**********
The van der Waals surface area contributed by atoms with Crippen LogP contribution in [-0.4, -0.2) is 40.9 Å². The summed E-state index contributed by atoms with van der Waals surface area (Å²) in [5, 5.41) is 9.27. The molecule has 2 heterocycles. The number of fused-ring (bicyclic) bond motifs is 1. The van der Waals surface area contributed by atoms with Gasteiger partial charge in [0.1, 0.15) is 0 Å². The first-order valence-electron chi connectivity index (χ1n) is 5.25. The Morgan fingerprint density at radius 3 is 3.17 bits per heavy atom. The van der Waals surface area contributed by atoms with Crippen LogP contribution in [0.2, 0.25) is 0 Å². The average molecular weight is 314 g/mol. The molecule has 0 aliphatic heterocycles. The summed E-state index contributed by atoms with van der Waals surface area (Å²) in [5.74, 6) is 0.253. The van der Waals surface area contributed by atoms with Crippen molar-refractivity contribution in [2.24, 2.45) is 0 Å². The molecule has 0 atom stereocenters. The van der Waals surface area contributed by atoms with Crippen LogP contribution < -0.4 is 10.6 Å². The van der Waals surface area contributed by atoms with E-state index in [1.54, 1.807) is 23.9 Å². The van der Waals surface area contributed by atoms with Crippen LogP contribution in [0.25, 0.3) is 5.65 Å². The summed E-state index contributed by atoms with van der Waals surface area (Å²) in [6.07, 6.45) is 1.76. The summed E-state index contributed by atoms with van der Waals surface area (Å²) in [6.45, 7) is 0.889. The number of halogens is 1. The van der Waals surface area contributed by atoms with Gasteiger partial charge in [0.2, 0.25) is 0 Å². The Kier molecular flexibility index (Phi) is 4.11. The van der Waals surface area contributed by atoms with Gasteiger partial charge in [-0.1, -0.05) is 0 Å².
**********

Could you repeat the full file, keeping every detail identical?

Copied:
The van der Waals surface area contributed by atoms with Crippen LogP contribution in [-0.4, -0.2) is 40.9 Å². The summed E-state index contributed by atoms with van der Waals surface area (Å²) in [5, 5.41) is 9.27. The molecule has 2 heterocycles. The number of fused-ring (bicyclic) bond motifs is 1. The van der Waals surface area contributed by atoms with Gasteiger partial charge in [0.1, 0.15) is 0 Å². The first-order valence-electron chi connectivity index (χ1n) is 5.25. The Morgan fingerprint density at radius 3 is 3.17 bits per heavy atom. The van der Waals surface area contributed by atoms with Crippen LogP contribution in [0.2, 0.25) is 0 Å². The average molecular weight is 314 g/mol. The molecule has 0 aliphatic heterocycles. The summed E-state index contributed by atoms with van der Waals surface area (Å²) in [5.74, 6) is 0.253. The van der Waals surface area contributed by atoms with Crippen molar-refractivity contribution in [2.24, 2.45) is 0 Å². The molecule has 0 atom stereocenters. The van der Waals surface area contributed by atoms with Crippen LogP contribution < -0.4 is 10.6 Å². The van der Waals surface area contributed by atoms with E-state index in [1.54, 1.807) is 23.9 Å². The van der Waals surface area contributed by atoms with Crippen LogP contribution in [0.25, 0.3) is 5.65 Å². The summed E-state index contributed by atoms with van der Waals surface area (Å²) in [6.07, 6.45) is 1.76. The summed E-state index contributed by atoms with van der Waals surface area (Å²) in [6.45, 7) is 0.889. The number of halogens is 1. The van der Waals surface area contributed by atoms with Gasteiger partial charge in [0.2, 0.25) is 0 Å². The Kier molecular flexibility index (Phi) is 4.11. The van der Waals surface area contributed by atoms with Gasteiger partial charge in [-0.1, -0.05) is 0 Å².